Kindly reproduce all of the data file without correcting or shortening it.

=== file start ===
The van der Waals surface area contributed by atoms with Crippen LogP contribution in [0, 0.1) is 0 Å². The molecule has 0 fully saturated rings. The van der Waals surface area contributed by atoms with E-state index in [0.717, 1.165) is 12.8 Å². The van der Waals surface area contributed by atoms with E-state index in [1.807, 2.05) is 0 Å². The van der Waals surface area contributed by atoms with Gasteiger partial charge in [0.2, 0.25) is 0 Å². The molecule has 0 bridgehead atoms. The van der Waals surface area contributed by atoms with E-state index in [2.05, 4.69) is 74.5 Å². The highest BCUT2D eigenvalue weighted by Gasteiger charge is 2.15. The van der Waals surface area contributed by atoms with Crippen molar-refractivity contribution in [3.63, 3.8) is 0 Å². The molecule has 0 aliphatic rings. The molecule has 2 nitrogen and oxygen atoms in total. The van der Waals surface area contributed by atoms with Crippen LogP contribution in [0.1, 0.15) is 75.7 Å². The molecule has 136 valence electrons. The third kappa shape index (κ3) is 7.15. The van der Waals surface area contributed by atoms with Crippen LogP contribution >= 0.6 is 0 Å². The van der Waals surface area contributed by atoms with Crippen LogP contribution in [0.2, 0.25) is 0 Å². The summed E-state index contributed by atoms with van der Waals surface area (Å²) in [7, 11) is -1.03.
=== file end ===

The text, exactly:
The van der Waals surface area contributed by atoms with Crippen LogP contribution in [0, 0.1) is 0 Å². The molecule has 0 fully saturated rings. The van der Waals surface area contributed by atoms with E-state index in [0.717, 1.165) is 12.8 Å². The van der Waals surface area contributed by atoms with E-state index in [1.807, 2.05) is 0 Å². The van der Waals surface area contributed by atoms with Gasteiger partial charge in [0.2, 0.25) is 0 Å². The molecule has 0 bridgehead atoms. The van der Waals surface area contributed by atoms with E-state index in [2.05, 4.69) is 74.5 Å². The highest BCUT2D eigenvalue weighted by Gasteiger charge is 2.15. The van der Waals surface area contributed by atoms with Crippen molar-refractivity contribution in [3.63, 3.8) is 0 Å². The molecule has 0 aliphatic rings. The molecule has 2 nitrogen and oxygen atoms in total. The van der Waals surface area contributed by atoms with Crippen LogP contribution in [0.1, 0.15) is 75.7 Å². The molecule has 136 valence electrons. The third kappa shape index (κ3) is 7.15. The van der Waals surface area contributed by atoms with Crippen LogP contribution >= 0.6 is 0 Å². The van der Waals surface area contributed by atoms with Crippen LogP contribution in [0.2, 0.25) is 0 Å². The summed E-state index contributed by atoms with van der Waals surface area (Å²) in [7, 11) is -1.03.